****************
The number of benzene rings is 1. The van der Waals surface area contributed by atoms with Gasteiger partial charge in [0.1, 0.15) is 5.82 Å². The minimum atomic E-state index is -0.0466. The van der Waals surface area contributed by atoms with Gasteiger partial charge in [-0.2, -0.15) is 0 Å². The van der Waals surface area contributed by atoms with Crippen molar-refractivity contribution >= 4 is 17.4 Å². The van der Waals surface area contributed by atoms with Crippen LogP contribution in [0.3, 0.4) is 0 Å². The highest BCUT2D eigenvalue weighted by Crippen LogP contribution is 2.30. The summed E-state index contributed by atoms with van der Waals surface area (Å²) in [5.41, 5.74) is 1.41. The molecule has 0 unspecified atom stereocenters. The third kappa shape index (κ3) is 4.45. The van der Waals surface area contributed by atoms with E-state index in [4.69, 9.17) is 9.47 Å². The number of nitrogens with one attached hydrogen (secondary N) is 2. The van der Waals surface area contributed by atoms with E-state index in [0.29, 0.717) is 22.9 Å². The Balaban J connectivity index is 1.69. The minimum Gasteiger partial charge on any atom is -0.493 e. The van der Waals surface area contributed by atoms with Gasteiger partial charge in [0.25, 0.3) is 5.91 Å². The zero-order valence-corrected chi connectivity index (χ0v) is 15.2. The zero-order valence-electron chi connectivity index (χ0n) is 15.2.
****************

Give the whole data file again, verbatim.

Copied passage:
The number of benzene rings is 1. The van der Waals surface area contributed by atoms with Gasteiger partial charge in [0.1, 0.15) is 5.82 Å². The minimum atomic E-state index is -0.0466. The van der Waals surface area contributed by atoms with Gasteiger partial charge in [-0.2, -0.15) is 0 Å². The van der Waals surface area contributed by atoms with Crippen molar-refractivity contribution >= 4 is 17.4 Å². The van der Waals surface area contributed by atoms with Crippen LogP contribution in [0.3, 0.4) is 0 Å². The highest BCUT2D eigenvalue weighted by Crippen LogP contribution is 2.30. The summed E-state index contributed by atoms with van der Waals surface area (Å²) in [5.41, 5.74) is 1.41. The molecule has 0 unspecified atom stereocenters. The third kappa shape index (κ3) is 4.45. The van der Waals surface area contributed by atoms with E-state index in [4.69, 9.17) is 9.47 Å². The number of nitrogens with one attached hydrogen (secondary N) is 2. The van der Waals surface area contributed by atoms with E-state index in [0.29, 0.717) is 22.9 Å². The Balaban J connectivity index is 1.69. The minimum Gasteiger partial charge on any atom is -0.493 e. The van der Waals surface area contributed by atoms with Gasteiger partial charge in [0.25, 0.3) is 5.91 Å². The zero-order valence-corrected chi connectivity index (χ0v) is 15.2. The zero-order valence-electron chi connectivity index (χ0n) is 15.2.